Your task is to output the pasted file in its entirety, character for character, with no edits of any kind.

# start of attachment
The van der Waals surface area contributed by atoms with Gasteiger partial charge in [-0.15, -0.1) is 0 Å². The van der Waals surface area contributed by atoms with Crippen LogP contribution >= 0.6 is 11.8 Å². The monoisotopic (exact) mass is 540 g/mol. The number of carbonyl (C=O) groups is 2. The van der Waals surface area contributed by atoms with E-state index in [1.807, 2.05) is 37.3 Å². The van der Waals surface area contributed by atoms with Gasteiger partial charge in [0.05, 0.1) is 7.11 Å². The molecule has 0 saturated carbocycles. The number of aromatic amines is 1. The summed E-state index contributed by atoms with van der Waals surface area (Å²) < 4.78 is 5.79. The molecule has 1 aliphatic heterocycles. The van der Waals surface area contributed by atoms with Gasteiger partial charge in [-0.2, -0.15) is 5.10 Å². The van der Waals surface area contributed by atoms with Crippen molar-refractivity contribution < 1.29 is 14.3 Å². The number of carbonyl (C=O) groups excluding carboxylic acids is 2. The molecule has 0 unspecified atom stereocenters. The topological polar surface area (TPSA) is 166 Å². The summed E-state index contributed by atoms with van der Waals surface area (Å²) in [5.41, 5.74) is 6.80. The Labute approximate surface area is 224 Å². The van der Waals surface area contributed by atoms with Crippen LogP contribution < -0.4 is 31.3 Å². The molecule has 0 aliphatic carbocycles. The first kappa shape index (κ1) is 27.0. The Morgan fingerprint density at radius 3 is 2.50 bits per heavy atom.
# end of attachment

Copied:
The van der Waals surface area contributed by atoms with Gasteiger partial charge in [-0.15, -0.1) is 0 Å². The van der Waals surface area contributed by atoms with Crippen LogP contribution >= 0.6 is 11.8 Å². The monoisotopic (exact) mass is 540 g/mol. The number of carbonyl (C=O) groups is 2. The van der Waals surface area contributed by atoms with E-state index in [1.807, 2.05) is 37.3 Å². The van der Waals surface area contributed by atoms with Gasteiger partial charge in [0.05, 0.1) is 7.11 Å². The molecule has 0 saturated carbocycles. The number of aromatic amines is 1. The summed E-state index contributed by atoms with van der Waals surface area (Å²) < 4.78 is 5.79. The molecule has 1 aliphatic heterocycles. The van der Waals surface area contributed by atoms with Gasteiger partial charge in [-0.2, -0.15) is 5.10 Å². The van der Waals surface area contributed by atoms with Crippen molar-refractivity contribution < 1.29 is 14.3 Å². The number of carbonyl (C=O) groups excluding carboxylic acids is 2. The molecule has 0 unspecified atom stereocenters. The topological polar surface area (TPSA) is 166 Å². The summed E-state index contributed by atoms with van der Waals surface area (Å²) in [5.41, 5.74) is 6.80. The Labute approximate surface area is 224 Å². The van der Waals surface area contributed by atoms with Crippen LogP contribution < -0.4 is 31.3 Å². The molecule has 0 aliphatic carbocycles. The first kappa shape index (κ1) is 27.0. The Morgan fingerprint density at radius 3 is 2.50 bits per heavy atom.